Calcium is one of the most important elements in the body. Nine-nine percent of the calcium in the body is in the bones–only one percent is outside the bones. But that one percent is very important for the proper function of nerves, enzymes, muscles, and blood clotting. Low levels of calcium in the blood are association with malnutrition. High levels can be caused by bone disease, excess intake of antacids and milk (this is often seen in people with ulcers) excess intake of Vitamin D, and hyperparathyroidism. The parathyroid gland is in the main regulator of calcium in the body (and 4 pea size glands sit within the thyroid gland in our neck region).

PSA – Understanding Your Prostate Specific Antigen Test Results


			            Outside             Within
                Test                Range               Range
Normal      Prostate Specific                            2.0
0.0 to 4.0
Reading         Antigen
Abnormal    Prostate Specific
Reading:        Antigen             8.0
0.0 to 4.0

The prostate gland, found only in males, is a component of the male reproductive system. PSA is a protein unique to the prostate gland and is detected in the blood serum. High levels indicate problems with the prostate ranging from acute inflammation to prostate cancer. Abnormal low levels are not a problem.

If your test result is between the 0.0 to 4.0 range, then you fall in the “normal” or reference range and will appear in the pink column. The prostate specific antigen may be elevated due to a number of conditions. If your test result is elevated, be sure to follow up with your doctor.


Hypothyroid Panel

Thyroxine (T4)
T3 Uptake
FT1 (T7)

Also known as the “T3, T4, and T7” test. (For better understanding, also order the TSH test, a blood test, which tests the pituitary gland to see if it is putting out the hormone to trigger the thyroid to release its hormones. Both tests should be done.)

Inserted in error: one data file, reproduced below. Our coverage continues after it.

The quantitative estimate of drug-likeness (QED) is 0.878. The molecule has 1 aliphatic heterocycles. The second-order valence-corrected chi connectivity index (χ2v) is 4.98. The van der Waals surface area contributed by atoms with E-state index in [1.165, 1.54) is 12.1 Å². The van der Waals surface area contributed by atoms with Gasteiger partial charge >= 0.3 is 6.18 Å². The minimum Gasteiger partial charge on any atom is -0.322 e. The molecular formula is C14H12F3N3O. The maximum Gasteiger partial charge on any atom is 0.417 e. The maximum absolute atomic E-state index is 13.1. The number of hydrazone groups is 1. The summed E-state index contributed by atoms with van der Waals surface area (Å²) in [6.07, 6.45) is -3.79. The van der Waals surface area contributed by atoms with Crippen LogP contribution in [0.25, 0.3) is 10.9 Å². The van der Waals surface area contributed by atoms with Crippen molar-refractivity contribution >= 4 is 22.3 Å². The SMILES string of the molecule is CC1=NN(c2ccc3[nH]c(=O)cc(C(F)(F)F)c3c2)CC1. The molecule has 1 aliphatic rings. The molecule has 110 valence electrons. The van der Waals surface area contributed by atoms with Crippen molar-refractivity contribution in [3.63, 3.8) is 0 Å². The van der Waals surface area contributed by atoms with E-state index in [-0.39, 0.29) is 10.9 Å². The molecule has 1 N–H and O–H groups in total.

Thyroid Stim Hormone
This measures the level of a hormone which stimulates the thyroid gland to produce thyroid.

T4 (Thyroxine)
Thyroxine is a thyroid hormone. This hormone controls your rate of metabolism. A low level of thyroxine suggests hypothyroidism or myxedema. A high level of thyroxine suggests hyperthyroidism or thyrotoxicosis.

T3 Uptake
Evaluates the quantity of Thyroxine-binding globulin CTGB present
in the serum and the quantity of T4 bound to it.

T7 index is simply a T4 plus T3.

If either your thyroid blood levels, or your thyroid stimulating hormone are outside of the reference range, please take your test to your physician for follow up.

Chempanel Test

Test 					      Related to:
Glucose					Diabetes
BUN						Kidney function
Creatinine					Hypertension
BUN/Creatinine Ratio			Renal (Kidney) disease
Alkaline Phosphatase			Bone function
GGTP						Liver function
Total Bilirubin
Total Protein
Albumin					Nutritional status
A/G ratio
Cholesterol					Coronary risk
Triglyceride					Cardiovascular
LDL Cholesterol				Disease risk
HDL Cholesterol
VLDL Cholesterol
Total Cholesterol: HDL Ratio
Percent HDL Cholesterol
Iron						Iron status


CBC – Complete Blood Count

The following lists explains the abbreviations of the CBC and the relation of each measure to specific conditions:

							Related to:
WBC   White blood count	                  Infection/lowered
                                            immune system
RBC    Red blood count			      Anemia
MCV    Mean Corpuscular volume              Red blood cell index
MCH    Mean Corpuscular Hemoglobin
MCHC   Mean Corpuscular Hemoglobin Concentration
RDW    Random Distribution Width
       Platelet Count			      Coagulation (clotting)
       Neutrophils				      Infection

The CBC is a complex test and requires physician diagnosis for any specific conditions. If you have abnormal values, we recommend following up with your physician.


Diabetes Checklist

Adapted from ADA Medical Standards of care.

If you have diabetes, do you:

1. Have your EYES checked annually for retinopathy?
2. Have your FEET checked at each physician’s visit
(looking for poor circulation, possible gangrenous condition manifesting)?
3. Check your blood glucose levels at home regularly?
4. Have an updated individualized meal plan?
5. Have an exercise prescription?
6. Know your current A1C level?

If you answered NO to any of these questions you need to talk with your physician about the American Diabetes Association Standards of Medical Care.